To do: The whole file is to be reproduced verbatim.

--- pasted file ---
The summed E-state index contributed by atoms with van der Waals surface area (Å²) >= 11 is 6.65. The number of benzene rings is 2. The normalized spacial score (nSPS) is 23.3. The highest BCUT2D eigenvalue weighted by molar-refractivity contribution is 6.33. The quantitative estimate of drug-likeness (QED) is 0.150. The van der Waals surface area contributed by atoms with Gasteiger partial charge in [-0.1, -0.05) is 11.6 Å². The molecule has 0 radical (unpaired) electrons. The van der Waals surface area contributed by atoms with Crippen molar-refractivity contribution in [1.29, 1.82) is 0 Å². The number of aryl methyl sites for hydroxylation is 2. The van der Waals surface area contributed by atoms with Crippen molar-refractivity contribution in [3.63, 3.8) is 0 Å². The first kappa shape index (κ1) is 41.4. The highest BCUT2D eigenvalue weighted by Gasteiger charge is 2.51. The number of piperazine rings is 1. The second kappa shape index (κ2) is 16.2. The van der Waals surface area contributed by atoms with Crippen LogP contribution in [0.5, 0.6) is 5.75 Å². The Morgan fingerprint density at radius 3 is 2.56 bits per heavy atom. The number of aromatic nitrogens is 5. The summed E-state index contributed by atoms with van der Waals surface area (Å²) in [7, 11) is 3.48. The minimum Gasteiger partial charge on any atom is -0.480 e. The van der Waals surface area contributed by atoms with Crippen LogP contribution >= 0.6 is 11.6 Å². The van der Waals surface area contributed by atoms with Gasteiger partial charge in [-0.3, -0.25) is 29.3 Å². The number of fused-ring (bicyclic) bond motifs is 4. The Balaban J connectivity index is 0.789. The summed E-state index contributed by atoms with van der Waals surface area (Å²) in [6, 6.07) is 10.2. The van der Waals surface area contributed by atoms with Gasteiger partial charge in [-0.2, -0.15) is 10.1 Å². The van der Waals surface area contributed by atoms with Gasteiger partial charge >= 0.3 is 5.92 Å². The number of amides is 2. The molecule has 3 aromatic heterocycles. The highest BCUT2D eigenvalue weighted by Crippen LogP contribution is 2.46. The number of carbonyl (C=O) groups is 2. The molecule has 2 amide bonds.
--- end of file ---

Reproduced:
The summed E-state index contributed by atoms with van der Waals surface area (Å²) >= 11 is 6.65. The number of benzene rings is 2. The normalized spacial score (nSPS) is 23.3. The highest BCUT2D eigenvalue weighted by molar-refractivity contribution is 6.33. The quantitative estimate of drug-likeness (QED) is 0.150. The van der Waals surface area contributed by atoms with Gasteiger partial charge in [-0.1, -0.05) is 11.6 Å². The molecule has 0 radical (unpaired) electrons. The van der Waals surface area contributed by atoms with Crippen molar-refractivity contribution in [1.29, 1.82) is 0 Å². The number of aryl methyl sites for hydroxylation is 2. The van der Waals surface area contributed by atoms with Crippen molar-refractivity contribution in [3.63, 3.8) is 0 Å². The first kappa shape index (κ1) is 41.4. The highest BCUT2D eigenvalue weighted by Gasteiger charge is 2.51. The number of piperazine rings is 1. The second kappa shape index (κ2) is 16.2. The van der Waals surface area contributed by atoms with Crippen LogP contribution in [0.5, 0.6) is 5.75 Å². The Morgan fingerprint density at radius 3 is 2.56 bits per heavy atom. The number of aromatic nitrogens is 5. The summed E-state index contributed by atoms with van der Waals surface area (Å²) in [7, 11) is 3.48. The minimum Gasteiger partial charge on any atom is -0.480 e. The van der Waals surface area contributed by atoms with Crippen LogP contribution >= 0.6 is 11.6 Å². The van der Waals surface area contributed by atoms with Gasteiger partial charge in [-0.3, -0.25) is 29.3 Å². The number of fused-ring (bicyclic) bond motifs is 4. The Balaban J connectivity index is 0.789. The summed E-state index contributed by atoms with van der Waals surface area (Å²) in [6, 6.07) is 10.2. The van der Waals surface area contributed by atoms with Gasteiger partial charge in [-0.2, -0.15) is 10.1 Å². The van der Waals surface area contributed by atoms with Gasteiger partial charge >= 0.3 is 5.92 Å². The number of amides is 2. The molecule has 3 aromatic heterocycles. The highest BCUT2D eigenvalue weighted by Crippen LogP contribution is 2.46. The number of carbonyl (C=O) groups is 2. The molecule has 2 amide bonds.